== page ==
We all know that eating our greens is important, but who knew it could be this much fun? Combining garden fresh ingredients and a delightful explosion of colors, shapes, textures and tastes—make this Greek indulgence a favorite spring side dish. Best of all: it received a healthy nod from South Shore Health System’s certified dietitians.
Whether it’s feeling the need to get beach-ready for summer or the motivation of watching someone running the Boston Marathon—there is no better time to get moving with a new fitness regimen than Spring. As goes the old adage goes, you are what you eat, so along with the motivation to get back into shape through exercise also fuels questions about eating properly to make your workouts count. Choosing the right snacks before and after your workout combined with proper hydration can make the biggest difference in the world. Here are some great suggestions on what you should consume before, during, and after you exercise:
People often have an all or nothing mentality when it comes to eating healthy. They jump into a strict diet, have one slip up and throw in the towel in frustration soon after.
One of the things I enjoy most about my job as a registered dietitian is helping people get out of this cycle. Eating healthy does not need to mean following strict guidelines. It is about balance. For most of us, we need to focus on choosing foods that nourish our bodies, such as vegetables, fruits, whole grains, lean proteins and low-fat dairy.
Celebrate American Heart Month with this tasty Italian “pasta” recipe, without the pasta. This simple dish includes a blend of veggies, herbs, and spices making it both delicious and nutritious. And it's approved as hearth-healthy by South Shore Health System's dietitians.
It’s a new year and you are ready to attack those resolutions. Now all you have to do is find the energy to get started. Fatigue is a major problem for people with busy jobs and busy lives and it can be a barrier to starting a fitness routine or other healthy lifestyle changes that require preparation and energy.
We all know that the holidays can destroy your diet. If you have a sweet tooth, it can be especially hard to avoid the delicious desserts. A great way to stay on track is to bring your own sweet treat to your next holiday party. This recipe, adapted from Better Homes and Gardens and approved by our registered dietitians, is a delicious holiday treat featuring the flavors of winter. And, each piece is only 100 calories!
Just when you may feel you are keeping your weight under control, the holiday season arrives and food is everywhere. Whether it’s at the office or holiday parties, the unhealthy food choices seem to be at your finger tips this time of year.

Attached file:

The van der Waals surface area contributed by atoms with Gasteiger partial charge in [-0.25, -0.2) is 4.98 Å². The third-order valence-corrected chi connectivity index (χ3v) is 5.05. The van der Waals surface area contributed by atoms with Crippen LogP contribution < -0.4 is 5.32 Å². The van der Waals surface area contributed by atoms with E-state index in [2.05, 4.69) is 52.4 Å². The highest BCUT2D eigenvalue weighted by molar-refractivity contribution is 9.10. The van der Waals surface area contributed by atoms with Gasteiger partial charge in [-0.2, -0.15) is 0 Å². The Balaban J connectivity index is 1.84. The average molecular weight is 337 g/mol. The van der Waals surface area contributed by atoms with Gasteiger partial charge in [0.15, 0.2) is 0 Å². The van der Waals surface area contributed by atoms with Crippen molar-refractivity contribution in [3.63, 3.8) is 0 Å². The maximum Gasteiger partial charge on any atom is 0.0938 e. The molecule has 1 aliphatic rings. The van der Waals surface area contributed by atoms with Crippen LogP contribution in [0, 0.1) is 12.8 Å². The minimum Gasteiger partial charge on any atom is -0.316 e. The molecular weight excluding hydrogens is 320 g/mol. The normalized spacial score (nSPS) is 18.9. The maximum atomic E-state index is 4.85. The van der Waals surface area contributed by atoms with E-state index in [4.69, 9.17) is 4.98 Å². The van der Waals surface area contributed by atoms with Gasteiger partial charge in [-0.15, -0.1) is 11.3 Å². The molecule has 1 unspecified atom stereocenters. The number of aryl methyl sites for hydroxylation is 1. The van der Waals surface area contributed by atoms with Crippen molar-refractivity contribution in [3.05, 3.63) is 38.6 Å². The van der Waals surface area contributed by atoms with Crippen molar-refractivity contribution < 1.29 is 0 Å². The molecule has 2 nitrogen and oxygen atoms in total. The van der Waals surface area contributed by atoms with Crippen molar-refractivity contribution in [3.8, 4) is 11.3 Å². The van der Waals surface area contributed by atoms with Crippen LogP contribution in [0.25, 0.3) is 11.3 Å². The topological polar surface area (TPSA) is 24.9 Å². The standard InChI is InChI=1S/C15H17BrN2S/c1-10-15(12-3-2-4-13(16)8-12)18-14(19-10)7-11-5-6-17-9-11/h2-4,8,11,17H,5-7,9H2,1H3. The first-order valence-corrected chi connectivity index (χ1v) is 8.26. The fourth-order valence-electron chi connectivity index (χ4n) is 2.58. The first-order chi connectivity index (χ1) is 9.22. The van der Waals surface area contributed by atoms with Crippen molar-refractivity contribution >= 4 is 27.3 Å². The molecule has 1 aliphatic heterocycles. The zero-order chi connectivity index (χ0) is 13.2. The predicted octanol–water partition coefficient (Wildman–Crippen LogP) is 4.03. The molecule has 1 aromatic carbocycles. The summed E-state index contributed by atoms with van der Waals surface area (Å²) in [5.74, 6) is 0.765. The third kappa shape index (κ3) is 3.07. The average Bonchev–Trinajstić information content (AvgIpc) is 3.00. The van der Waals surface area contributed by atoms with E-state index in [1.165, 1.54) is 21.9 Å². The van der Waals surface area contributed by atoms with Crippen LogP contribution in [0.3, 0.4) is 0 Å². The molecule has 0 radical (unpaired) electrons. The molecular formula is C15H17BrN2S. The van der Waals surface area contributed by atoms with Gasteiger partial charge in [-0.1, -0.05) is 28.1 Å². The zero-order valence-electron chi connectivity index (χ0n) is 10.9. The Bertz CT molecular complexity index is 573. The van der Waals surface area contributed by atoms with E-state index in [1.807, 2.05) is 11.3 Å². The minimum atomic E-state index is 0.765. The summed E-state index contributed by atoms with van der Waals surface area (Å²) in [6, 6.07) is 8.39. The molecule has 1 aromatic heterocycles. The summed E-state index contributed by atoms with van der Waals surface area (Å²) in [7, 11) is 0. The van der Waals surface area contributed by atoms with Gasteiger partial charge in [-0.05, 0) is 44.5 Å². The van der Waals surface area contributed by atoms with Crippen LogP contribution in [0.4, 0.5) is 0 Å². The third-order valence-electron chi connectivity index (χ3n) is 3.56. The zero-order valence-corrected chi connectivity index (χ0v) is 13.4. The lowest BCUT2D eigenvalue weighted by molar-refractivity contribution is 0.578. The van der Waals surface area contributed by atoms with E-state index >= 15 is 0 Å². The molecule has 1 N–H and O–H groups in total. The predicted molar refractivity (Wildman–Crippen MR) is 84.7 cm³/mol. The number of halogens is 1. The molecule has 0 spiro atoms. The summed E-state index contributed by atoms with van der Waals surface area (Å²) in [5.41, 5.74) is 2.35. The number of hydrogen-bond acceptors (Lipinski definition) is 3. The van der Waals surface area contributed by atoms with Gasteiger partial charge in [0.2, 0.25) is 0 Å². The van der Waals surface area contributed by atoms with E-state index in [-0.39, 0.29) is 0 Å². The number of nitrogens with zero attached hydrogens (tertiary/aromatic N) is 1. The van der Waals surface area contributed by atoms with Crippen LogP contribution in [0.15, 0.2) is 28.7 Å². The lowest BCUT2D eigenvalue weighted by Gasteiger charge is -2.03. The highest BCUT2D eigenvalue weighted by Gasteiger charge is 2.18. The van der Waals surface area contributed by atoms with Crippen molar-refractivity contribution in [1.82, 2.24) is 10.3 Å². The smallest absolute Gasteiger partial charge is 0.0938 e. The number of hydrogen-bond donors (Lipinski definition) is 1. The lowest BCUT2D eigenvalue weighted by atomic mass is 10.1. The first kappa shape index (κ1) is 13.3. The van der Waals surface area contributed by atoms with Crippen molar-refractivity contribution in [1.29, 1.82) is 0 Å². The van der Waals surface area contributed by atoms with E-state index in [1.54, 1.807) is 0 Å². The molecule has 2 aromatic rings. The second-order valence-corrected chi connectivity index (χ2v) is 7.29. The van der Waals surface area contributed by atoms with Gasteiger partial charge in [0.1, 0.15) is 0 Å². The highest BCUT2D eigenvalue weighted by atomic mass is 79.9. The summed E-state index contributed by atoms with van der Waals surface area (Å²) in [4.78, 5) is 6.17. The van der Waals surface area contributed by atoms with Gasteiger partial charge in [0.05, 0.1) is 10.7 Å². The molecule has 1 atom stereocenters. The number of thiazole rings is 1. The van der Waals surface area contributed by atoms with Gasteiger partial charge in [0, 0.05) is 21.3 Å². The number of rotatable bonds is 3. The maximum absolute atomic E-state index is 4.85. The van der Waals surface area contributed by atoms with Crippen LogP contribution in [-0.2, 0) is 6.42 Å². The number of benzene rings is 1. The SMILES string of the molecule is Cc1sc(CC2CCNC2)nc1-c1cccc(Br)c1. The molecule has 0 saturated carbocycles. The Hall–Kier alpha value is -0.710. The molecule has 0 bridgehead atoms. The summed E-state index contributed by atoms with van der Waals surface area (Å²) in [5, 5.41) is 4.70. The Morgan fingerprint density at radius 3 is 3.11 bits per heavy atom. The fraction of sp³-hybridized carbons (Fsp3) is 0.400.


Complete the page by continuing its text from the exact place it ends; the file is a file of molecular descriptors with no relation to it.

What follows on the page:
Add in the stress and anxiety that the holidays tends to bring and maintaining your weight loss efforts may seem impossible.
Although it is hard to do, it’s not impossible. Here are some tips to help you maintain your health and fitness through the New Year.
Globally, Type 2 diabetes is on the rise. An estimated 29.1 million people in the US alone have diabetes—8.1 million of whom may be unaware of their condition.
In the spring of 2014, the startling statistics inspired members of South Shore Hospital’s Diabetes Center to team together with Nutrition and Food Services, Pharmacy, Exercise Physiology, the Center for Wound Healing, Home Care Division and Cardiac Rehabilitation to explore more innovative, thoughtful ways to bring awareness and support to the community. The goal was to not only to reach those individuals living with diabetes, but also to educate those who may be at risk for developing the disease. That is when the very successful, first annual expo—Living WELL with Diabetes was born.
It’s a fact of life for parents—kids love sweets! And it can be tough to say no—especially around special occasions (Birthday Cake!) and holidays (Trick or Treat!) when it seems sugar is everywhere. But the fact is that “added sugar” in everyday foods is the real problem. Studies show excess sugar consumption can increase the risk for obesity, heart disease, diabetes, and dental cavities for kids.
Food labels are evolving to more accurately reflect the sugar in foods, but it can still be confusing.
Here are a few tips on spotting the sugar, and ways in which you can reduce your kids’ sugar intake without trading those treats.
It’s that time of year again. The dog days of summer are no longer and getting out of the variable, laissez-fair approach to summer lunches and back into the swing of a nutritious school routine is on the menu.
It has long been understood that smarter nutrition equates to smarter kids, yet one peek in a school cafeteria and you’ll see it’s getting more and more difficult to expose your child to healthier items. I must admit, the very notion of packing upwards of 180 healthy lunches a year seems daunting, especially if you have a picky eater on hand. But the good news is that there are some straightforward solutions to make school mealtime a nutritious success.